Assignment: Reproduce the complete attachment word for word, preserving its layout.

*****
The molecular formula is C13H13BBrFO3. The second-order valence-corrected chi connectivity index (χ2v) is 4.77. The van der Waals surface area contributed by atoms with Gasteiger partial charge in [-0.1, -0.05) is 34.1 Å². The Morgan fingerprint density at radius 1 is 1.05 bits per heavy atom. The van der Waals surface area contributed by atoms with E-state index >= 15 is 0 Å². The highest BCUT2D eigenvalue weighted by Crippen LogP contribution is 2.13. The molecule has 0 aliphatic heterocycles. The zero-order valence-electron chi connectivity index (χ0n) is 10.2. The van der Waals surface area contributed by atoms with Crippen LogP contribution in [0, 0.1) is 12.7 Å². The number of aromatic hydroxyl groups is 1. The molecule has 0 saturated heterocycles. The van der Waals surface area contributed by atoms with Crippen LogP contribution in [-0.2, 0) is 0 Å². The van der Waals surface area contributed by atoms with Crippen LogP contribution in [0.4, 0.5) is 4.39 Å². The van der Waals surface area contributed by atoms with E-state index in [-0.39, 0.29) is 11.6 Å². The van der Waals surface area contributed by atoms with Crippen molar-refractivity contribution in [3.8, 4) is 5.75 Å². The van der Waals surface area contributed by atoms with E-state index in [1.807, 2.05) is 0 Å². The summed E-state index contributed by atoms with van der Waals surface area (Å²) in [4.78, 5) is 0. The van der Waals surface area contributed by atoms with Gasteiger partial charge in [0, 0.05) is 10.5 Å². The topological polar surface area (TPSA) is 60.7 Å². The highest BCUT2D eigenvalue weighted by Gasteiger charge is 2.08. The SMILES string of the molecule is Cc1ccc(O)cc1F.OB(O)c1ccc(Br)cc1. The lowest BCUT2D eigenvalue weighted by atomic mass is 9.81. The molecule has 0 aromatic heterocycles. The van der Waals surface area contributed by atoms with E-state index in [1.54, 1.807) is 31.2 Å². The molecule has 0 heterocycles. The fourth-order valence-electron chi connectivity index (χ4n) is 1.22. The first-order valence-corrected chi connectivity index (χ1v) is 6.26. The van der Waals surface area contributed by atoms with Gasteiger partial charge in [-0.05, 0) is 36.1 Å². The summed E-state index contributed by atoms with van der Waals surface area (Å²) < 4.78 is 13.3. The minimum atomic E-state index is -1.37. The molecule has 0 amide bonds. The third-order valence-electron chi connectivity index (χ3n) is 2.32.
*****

The molecular formula is C13H13BBrFO3. The second-order valence-corrected chi connectivity index (χ2v) is 4.77. The van der Waals surface area contributed by atoms with Gasteiger partial charge in [-0.1, -0.05) is 34.1 Å². The Morgan fingerprint density at radius 1 is 1.05 bits per heavy atom. The van der Waals surface area contributed by atoms with E-state index >= 15 is 0 Å². The highest BCUT2D eigenvalue weighted by Crippen LogP contribution is 2.13. The molecule has 0 aliphatic heterocycles. The zero-order valence-electron chi connectivity index (χ0n) is 10.2. The van der Waals surface area contributed by atoms with Crippen LogP contribution in [0, 0.1) is 12.7 Å². The number of aromatic hydroxyl groups is 1. The molecule has 0 saturated heterocycles. The van der Waals surface area contributed by atoms with Crippen LogP contribution in [-0.2, 0) is 0 Å². The van der Waals surface area contributed by atoms with Crippen LogP contribution in [0.4, 0.5) is 4.39 Å². The van der Waals surface area contributed by atoms with E-state index in [-0.39, 0.29) is 11.6 Å². The van der Waals surface area contributed by atoms with Crippen molar-refractivity contribution in [3.8, 4) is 5.75 Å². The van der Waals surface area contributed by atoms with E-state index in [1.807, 2.05) is 0 Å². The summed E-state index contributed by atoms with van der Waals surface area (Å²) in [4.78, 5) is 0. The van der Waals surface area contributed by atoms with Gasteiger partial charge in [0, 0.05) is 10.5 Å². The topological polar surface area (TPSA) is 60.7 Å². The highest BCUT2D eigenvalue weighted by Gasteiger charge is 2.08. The SMILES string of the molecule is Cc1ccc(O)cc1F.OB(O)c1ccc(Br)cc1. The lowest BCUT2D eigenvalue weighted by atomic mass is 9.81. The molecule has 0 aromatic heterocycles. The van der Waals surface area contributed by atoms with E-state index in [1.54, 1.807) is 31.2 Å². The molecule has 0 heterocycles. The fourth-order valence-electron chi connectivity index (χ4n) is 1.22. The first-order valence-corrected chi connectivity index (χ1v) is 6.26. The van der Waals surface area contributed by atoms with Gasteiger partial charge in [-0.05, 0) is 36.1 Å². The summed E-state index contributed by atoms with van der Waals surface area (Å²) < 4.78 is 13.3. The minimum atomic E-state index is -1.37. The molecule has 0 amide bonds. The third-order valence-electron chi connectivity index (χ3n) is 2.32.